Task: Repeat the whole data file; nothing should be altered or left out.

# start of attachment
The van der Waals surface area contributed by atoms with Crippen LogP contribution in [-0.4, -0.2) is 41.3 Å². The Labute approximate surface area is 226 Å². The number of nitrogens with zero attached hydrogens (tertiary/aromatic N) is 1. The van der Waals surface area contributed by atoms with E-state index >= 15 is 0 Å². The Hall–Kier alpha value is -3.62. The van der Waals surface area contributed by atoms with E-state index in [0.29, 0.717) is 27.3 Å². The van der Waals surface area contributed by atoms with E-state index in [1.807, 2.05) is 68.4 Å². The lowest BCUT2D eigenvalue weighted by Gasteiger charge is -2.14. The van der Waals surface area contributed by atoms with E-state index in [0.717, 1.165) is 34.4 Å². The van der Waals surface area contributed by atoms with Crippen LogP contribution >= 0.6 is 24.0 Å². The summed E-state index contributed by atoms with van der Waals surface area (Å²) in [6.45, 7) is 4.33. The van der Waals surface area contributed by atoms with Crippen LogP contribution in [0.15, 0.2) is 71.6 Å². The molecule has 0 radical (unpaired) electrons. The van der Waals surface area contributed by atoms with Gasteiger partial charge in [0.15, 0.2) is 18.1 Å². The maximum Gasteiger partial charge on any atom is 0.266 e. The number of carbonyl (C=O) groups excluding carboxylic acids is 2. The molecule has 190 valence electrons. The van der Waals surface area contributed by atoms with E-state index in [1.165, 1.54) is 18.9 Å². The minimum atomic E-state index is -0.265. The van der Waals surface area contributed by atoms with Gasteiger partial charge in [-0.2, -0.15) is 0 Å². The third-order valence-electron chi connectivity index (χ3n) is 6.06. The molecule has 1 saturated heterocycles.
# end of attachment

The van der Waals surface area contributed by atoms with Crippen LogP contribution in [-0.4, -0.2) is 41.3 Å². The Labute approximate surface area is 226 Å². The number of nitrogens with zero attached hydrogens (tertiary/aromatic N) is 1. The van der Waals surface area contributed by atoms with E-state index >= 15 is 0 Å². The Hall–Kier alpha value is -3.62. The van der Waals surface area contributed by atoms with E-state index in [0.29, 0.717) is 27.3 Å². The van der Waals surface area contributed by atoms with E-state index in [1.807, 2.05) is 68.4 Å². The lowest BCUT2D eigenvalue weighted by Gasteiger charge is -2.14. The van der Waals surface area contributed by atoms with E-state index in [0.717, 1.165) is 34.4 Å². The van der Waals surface area contributed by atoms with Crippen LogP contribution >= 0.6 is 24.0 Å². The summed E-state index contributed by atoms with van der Waals surface area (Å²) in [6.45, 7) is 4.33. The van der Waals surface area contributed by atoms with Crippen LogP contribution in [0.15, 0.2) is 71.6 Å². The molecule has 0 radical (unpaired) electrons. The van der Waals surface area contributed by atoms with Gasteiger partial charge in [0.15, 0.2) is 18.1 Å². The maximum Gasteiger partial charge on any atom is 0.266 e. The number of carbonyl (C=O) groups excluding carboxylic acids is 2. The molecule has 190 valence electrons. The van der Waals surface area contributed by atoms with E-state index in [1.165, 1.54) is 18.9 Å². The minimum atomic E-state index is -0.265. The van der Waals surface area contributed by atoms with Gasteiger partial charge in [-0.2, -0.15) is 0 Å². The third-order valence-electron chi connectivity index (χ3n) is 6.06. The molecule has 1 saturated heterocycles.